This shifted the emphasis from remembering the key signature and how it applied within the measure, and raising to a higher level of conscious awareness the identity of that note as simply being a white note or a black note.  There was no more key signature present.  There was just the individual identity of each note as falling into the class black note or white note.  If it was a black note it didn’t matter if it was written as a sharp or as a flat.  Only key color mattered.  The same with regard to white notes,  whether their note names were naturals, or flats or sharps.

This first measure of eight sixteenth notes was just memorized as a sequence of words.  Just as a binary number is a series of zeros and ones in a certain order, so the measure was a series of the words ‘back’ and ‘white’.

At first she seemed skeptical that this could work, since it seemed to beg the question of needing to know and retain in her mind the key signature.  But it turned out otherwise.  Now that there was only one of two things to choose about each note, and after putting in the initial downloading time it took to put the measure into this on/off, zero/one, black/white form, her confidence level in playing the notes correctly rapidly increased.  She felt a certainty and a mastery over what to play.  There were no questions left.  No uncertainties.  Just the color of the notes. She bypassed any worry about applying a ‘template’ of white and black notes, first to the key signature, and relate things from there to the notes of a measure.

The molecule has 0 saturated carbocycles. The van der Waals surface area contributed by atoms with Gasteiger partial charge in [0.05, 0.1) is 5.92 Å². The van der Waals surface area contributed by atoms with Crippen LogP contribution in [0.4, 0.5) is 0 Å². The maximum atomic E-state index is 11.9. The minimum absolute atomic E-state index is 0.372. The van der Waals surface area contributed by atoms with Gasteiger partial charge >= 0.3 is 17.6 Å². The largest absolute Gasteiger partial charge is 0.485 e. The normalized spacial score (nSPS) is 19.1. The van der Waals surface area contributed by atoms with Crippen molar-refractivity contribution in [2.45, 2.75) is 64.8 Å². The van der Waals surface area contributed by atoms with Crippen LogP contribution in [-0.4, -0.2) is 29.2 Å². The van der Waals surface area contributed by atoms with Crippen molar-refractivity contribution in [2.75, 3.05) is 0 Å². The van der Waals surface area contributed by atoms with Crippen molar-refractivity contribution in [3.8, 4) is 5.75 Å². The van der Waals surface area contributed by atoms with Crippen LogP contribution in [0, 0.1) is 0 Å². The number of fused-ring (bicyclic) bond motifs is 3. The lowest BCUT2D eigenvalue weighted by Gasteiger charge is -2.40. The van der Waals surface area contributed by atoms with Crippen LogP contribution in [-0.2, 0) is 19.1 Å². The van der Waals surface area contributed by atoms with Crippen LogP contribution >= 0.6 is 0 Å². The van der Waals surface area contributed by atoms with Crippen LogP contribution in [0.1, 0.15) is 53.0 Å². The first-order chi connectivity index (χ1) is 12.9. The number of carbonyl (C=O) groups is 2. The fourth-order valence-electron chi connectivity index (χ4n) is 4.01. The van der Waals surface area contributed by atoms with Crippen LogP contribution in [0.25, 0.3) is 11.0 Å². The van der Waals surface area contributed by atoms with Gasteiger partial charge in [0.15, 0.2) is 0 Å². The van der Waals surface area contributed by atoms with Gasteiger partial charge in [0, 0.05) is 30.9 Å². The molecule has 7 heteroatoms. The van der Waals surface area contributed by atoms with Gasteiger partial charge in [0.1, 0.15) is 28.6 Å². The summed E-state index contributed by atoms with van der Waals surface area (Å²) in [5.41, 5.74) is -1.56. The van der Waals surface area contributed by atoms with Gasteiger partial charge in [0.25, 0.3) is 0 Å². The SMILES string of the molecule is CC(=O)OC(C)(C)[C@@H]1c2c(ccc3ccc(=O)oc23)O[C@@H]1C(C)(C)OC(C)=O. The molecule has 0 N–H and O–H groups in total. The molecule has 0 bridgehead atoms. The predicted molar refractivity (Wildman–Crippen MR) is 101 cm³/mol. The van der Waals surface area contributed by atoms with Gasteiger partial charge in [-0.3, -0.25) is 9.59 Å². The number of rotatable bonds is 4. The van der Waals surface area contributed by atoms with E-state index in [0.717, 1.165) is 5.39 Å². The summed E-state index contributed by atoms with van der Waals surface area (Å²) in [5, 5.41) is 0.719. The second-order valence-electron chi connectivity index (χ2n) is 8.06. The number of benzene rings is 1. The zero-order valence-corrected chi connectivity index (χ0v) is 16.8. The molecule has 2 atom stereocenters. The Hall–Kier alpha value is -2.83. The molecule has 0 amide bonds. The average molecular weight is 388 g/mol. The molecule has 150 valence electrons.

*Or furthermore that the first two of those sharps are always the same as the sharps that appear when there is only two sharps in the key signature.

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The Ear is the Best Detective

Sometimes the fluency of a group of notes may seem somehow off to us, but we cannot detect just which note is the cause, so we just try to practice the entire group again and, if necessary, yet again.

A well trained ear, however, divorced from the kinesthetic sensations of moving the fingers,  may be able to pinpoint exactly the location of the difficulty: for example that the second note of a rapid group of four notes is not timed correctly (starts late or has a different duration than the first)) ; or that the third note of such a group is not connected to the fourth note as the second was to the third.   It is the ear that can detect such slight discrepancies, and can do so more directly than any through kinesthetic awareness of a change in the muscular sensations we experience executing the notes.   In fact, often our muscle awareness tells us that things are perfectly even when a deviation from evenness is apparent to the ear (just as sometimes our left hand physically feels as if it is playing just as fast as the right hand has just played, but in fact is playing slower).